Dachua was liberated during Holy Week. The Orthodox believers experienced Christ’s triumph over the forces of darkness to a depth that is difficult to understand. It is hard to fathom the depravity the evil ideologies fostered in their persecutors short of any direct experience, but anyone who has confronted lesser evils knows that such great evil can exist.
The resurrection of Christ is the final confrontation to the horrors unleashed when the embrace of Nazism and Communism opened the jaws of a deep hell. We see it in our own day too, especially the embrace of the nihilistic fantasies that fuel the arguments that devalue human life. It began with that faceless figure, the one who lies, who is the father of lies and appeals to the base passions of men, who whispered into the ear of man that he can be like God. Some choose to believe him. They whisper anew that first whisper. The whisper gets louder and louder so that in some corners of our world it is proclaimed from the housetops. Evil always masquerades as good, and not until the evil that those ideas hide is laid bare do most men dare face the consequences of their own beliefs. Others of course, never do.
Only the Gospel of Christ, the proclamation that Christ is risen from the dead, reveals that death is an enemy destroyed and exposes the nihilistic embrace of death as a lie. The grand schemes of the social engineers who are intoxicated by their own pride and contemptuous of what is good and true, will one day come to nothing. Babel will fall. But until it does, destruction and suffering prevail by their hands.
How does evil flourish? Edmund Burke answered the question this way: When good men do nothing. God enters the world through a word. The Gospel of Christ, when preached with authority and by the Spirit of God, tears down strong places. “We wrestle not against flesh and blood, but against principalities and powers in the heavenly places,” writes the Apostle Paul. Truth, spoken into the world of space and time, draws from and reveals Him who is True, and tears down the towers that men build to reach God.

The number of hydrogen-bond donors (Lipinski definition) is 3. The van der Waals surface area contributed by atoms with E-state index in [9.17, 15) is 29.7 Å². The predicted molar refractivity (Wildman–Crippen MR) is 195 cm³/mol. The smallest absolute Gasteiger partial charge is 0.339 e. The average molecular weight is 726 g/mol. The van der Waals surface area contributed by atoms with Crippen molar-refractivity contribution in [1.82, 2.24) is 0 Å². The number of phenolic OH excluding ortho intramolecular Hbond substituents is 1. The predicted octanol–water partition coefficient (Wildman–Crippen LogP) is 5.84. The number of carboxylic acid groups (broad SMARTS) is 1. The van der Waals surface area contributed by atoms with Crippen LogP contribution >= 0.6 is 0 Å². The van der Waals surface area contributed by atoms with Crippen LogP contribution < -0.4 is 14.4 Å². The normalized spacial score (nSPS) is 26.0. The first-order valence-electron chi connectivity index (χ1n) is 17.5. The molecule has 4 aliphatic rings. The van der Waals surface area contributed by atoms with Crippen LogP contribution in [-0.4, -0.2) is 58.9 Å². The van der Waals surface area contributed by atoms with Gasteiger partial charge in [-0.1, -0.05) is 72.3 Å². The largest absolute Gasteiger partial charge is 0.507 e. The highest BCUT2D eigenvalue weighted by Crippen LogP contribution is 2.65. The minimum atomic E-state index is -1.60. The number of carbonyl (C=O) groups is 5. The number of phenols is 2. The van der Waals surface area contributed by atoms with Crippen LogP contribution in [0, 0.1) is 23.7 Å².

But preaching the Gospel comes with a cross. The cross is the locus of transformation, the place where death is changed into life. The men in Dachau understood this. Lest the darkness overwhelm them, they instead bore the suffering of Christ in their own bodies just as the Apostle Paul teaches that we must do. They would not let go of Him who had captured them.
Christ’s victory over sin and death begins on the inside. That is where the struggle first takes place. The Apostle Paul taught us about this too. Every disciple has his Garden of Gethsemane, sometimes many in a lifetime. Yet, “I can do anything through Christ who strengthens me,” the Apostle Paul wrote while enduring a suffering of his own. He was jailed in Philippi at the time, no small thing in the Roman empire. His suffering however, was for the sake of the Gospel and through it light entered the world.
Carrying our cross is the way that “Christ is born in us.” We should not despise our suffering, but bring our cross to Christ who enables us to carry it and through it, come to know Christ. There are no shortcuts here. “Narrow is the gate and few that be that find it,” Jesus said. Death would not have been transformed to life — the gates of Hades would not have been overthrown — had Jesus not ascended the cross. That He did so voluntarily (his death was a capital murder), and that He was innocent of sin according to the Mosaic Law, is why He was able to destroy — through His death — the death to which He was condemned.
We must put to death the “…sin that reigns in our body,” the Apostle Paul teaches us. Harsh circumstances can impose this discipline, but most of us don’t experience the level of hardship that the men in Dachau did. We also don’t see the stark contrast between life and death that the presence of real evil reveals. Sometimes we even accommodate ourselves to evil as long as it does not directly affect us. We don’t want to accept that the the first line between good and evil rests in the heart, as Solzhenitsyn said.
But, if we know that the Gospel is true, even imperfectly, then silence cannot be our lot. We have to speak what is true and do what is right, even when we know it will impose a cost. That cost can become a new cross, just like St. Paul’s imprisonment for preaching the Gospel. But, like St. Paul or the men of Dachau, carrying that cross sheds light in places where it would otherwise not be found.
Christ is Risen! Truly He is Risen!